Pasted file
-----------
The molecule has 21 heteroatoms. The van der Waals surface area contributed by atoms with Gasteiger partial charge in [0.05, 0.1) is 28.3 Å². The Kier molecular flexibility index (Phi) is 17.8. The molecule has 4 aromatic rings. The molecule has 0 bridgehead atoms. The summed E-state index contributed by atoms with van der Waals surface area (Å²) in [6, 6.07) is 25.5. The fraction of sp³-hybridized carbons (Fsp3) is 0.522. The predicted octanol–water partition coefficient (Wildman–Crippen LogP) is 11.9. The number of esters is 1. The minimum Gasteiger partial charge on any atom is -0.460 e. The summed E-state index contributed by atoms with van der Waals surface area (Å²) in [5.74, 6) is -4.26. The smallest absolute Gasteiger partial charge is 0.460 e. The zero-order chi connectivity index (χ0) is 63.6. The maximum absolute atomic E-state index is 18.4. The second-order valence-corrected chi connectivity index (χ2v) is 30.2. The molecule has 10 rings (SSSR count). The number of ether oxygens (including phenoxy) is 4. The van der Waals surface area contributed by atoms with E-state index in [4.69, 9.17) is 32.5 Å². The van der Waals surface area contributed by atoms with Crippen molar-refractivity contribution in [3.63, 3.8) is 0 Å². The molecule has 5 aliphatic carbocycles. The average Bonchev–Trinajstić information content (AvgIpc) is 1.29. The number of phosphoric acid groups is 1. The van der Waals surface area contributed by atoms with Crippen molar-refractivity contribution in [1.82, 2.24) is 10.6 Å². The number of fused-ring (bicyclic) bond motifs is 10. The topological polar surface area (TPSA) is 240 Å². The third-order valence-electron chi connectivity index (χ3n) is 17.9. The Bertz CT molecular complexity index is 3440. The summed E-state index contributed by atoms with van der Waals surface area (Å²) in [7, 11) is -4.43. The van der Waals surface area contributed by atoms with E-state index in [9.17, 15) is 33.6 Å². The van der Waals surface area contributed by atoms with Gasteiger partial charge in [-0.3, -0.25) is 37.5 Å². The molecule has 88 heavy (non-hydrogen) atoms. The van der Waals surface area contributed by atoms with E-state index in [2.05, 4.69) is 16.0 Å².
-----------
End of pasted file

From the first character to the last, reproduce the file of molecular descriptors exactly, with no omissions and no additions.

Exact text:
The molecule has 21 heteroatoms. The van der Waals surface area contributed by atoms with Gasteiger partial charge in [0.05, 0.1) is 28.3 Å². The Kier molecular flexibility index (Phi) is 17.8. The molecule has 4 aromatic rings. The molecule has 0 bridgehead atoms. The summed E-state index contributed by atoms with van der Waals surface area (Å²) in [6, 6.07) is 25.5. The fraction of sp³-hybridized carbons (Fsp3) is 0.522. The predicted octanol–water partition coefficient (Wildman–Crippen LogP) is 11.9. The number of esters is 1. The minimum Gasteiger partial charge on any atom is -0.460 e. The summed E-state index contributed by atoms with van der Waals surface area (Å²) in [5.74, 6) is -4.26. The smallest absolute Gasteiger partial charge is 0.460 e. The zero-order chi connectivity index (χ0) is 63.6. The maximum absolute atomic E-state index is 18.4. The second-order valence-corrected chi connectivity index (χ2v) is 30.2. The molecule has 10 rings (SSSR count). The number of ether oxygens (including phenoxy) is 4. The van der Waals surface area contributed by atoms with E-state index in [4.69, 9.17) is 32.5 Å². The van der Waals surface area contributed by atoms with Crippen molar-refractivity contribution in [3.63, 3.8) is 0 Å². The molecule has 5 aliphatic carbocycles. The average Bonchev–Trinajstić information content (AvgIpc) is 1.29. The number of phosphoric acid groups is 1. The van der Waals surface area contributed by atoms with Crippen molar-refractivity contribution in [1.82, 2.24) is 10.6 Å². The number of fused-ring (bicyclic) bond motifs is 10. The topological polar surface area (TPSA) is 240 Å². The third-order valence-electron chi connectivity index (χ3n) is 17.9. The Bertz CT molecular complexity index is 3440. The summed E-state index contributed by atoms with van der Waals surface area (Å²) in [7, 11) is -4.43. The van der Waals surface area contributed by atoms with E-state index in [9.17, 15) is 33.6 Å². The van der Waals surface area contributed by atoms with Gasteiger partial charge in [-0.3, -0.25) is 37.5 Å². The molecule has 88 heavy (non-hydrogen) atoms. The van der Waals surface area contributed by atoms with E-state index in [2.05, 4.69) is 16.0 Å².